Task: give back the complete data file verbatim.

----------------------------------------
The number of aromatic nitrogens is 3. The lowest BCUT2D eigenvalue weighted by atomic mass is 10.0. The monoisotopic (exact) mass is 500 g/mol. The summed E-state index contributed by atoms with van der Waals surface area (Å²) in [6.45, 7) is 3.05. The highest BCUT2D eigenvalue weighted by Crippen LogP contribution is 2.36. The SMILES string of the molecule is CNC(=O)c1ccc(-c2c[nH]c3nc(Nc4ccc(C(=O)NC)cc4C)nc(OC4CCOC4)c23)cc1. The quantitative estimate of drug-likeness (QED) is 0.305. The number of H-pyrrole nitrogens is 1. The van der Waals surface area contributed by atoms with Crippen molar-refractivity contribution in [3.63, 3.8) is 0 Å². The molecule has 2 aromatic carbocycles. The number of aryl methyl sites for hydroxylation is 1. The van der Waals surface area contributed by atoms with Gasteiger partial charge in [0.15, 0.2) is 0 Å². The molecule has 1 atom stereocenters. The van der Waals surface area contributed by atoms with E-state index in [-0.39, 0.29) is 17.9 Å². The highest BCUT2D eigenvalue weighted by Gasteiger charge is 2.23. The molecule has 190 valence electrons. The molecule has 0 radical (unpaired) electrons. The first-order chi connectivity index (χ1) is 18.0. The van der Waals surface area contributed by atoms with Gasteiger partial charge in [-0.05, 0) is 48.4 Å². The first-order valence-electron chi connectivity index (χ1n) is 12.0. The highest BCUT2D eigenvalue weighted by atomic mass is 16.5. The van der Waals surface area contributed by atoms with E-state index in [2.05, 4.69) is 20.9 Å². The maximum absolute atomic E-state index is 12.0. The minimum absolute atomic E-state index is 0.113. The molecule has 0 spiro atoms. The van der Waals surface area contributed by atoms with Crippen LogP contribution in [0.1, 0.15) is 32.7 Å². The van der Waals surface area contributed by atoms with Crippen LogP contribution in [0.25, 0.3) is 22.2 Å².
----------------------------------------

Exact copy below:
The number of aromatic nitrogens is 3. The lowest BCUT2D eigenvalue weighted by atomic mass is 10.0. The monoisotopic (exact) mass is 500 g/mol. The summed E-state index contributed by atoms with van der Waals surface area (Å²) in [6.45, 7) is 3.05. The highest BCUT2D eigenvalue weighted by Crippen LogP contribution is 2.36. The SMILES string of the molecule is CNC(=O)c1ccc(-c2c[nH]c3nc(Nc4ccc(C(=O)NC)cc4C)nc(OC4CCOC4)c23)cc1. The quantitative estimate of drug-likeness (QED) is 0.305. The number of H-pyrrole nitrogens is 1. The van der Waals surface area contributed by atoms with Crippen molar-refractivity contribution in [3.63, 3.8) is 0 Å². The molecule has 2 aromatic carbocycles. The number of aryl methyl sites for hydroxylation is 1. The van der Waals surface area contributed by atoms with Gasteiger partial charge in [0.15, 0.2) is 0 Å². The molecule has 1 atom stereocenters. The van der Waals surface area contributed by atoms with E-state index in [-0.39, 0.29) is 17.9 Å². The highest BCUT2D eigenvalue weighted by Gasteiger charge is 2.23. The molecule has 190 valence electrons. The molecule has 0 radical (unpaired) electrons. The first-order chi connectivity index (χ1) is 18.0. The van der Waals surface area contributed by atoms with Gasteiger partial charge in [-0.05, 0) is 48.4 Å². The first-order valence-electron chi connectivity index (χ1n) is 12.0. The highest BCUT2D eigenvalue weighted by atomic mass is 16.5. The van der Waals surface area contributed by atoms with E-state index in [2.05, 4.69) is 20.9 Å². The maximum absolute atomic E-state index is 12.0. The minimum absolute atomic E-state index is 0.113. The molecule has 0 spiro atoms. The van der Waals surface area contributed by atoms with Crippen LogP contribution in [0.1, 0.15) is 32.7 Å². The van der Waals surface area contributed by atoms with Crippen LogP contribution in [0.25, 0.3) is 22.2 Å².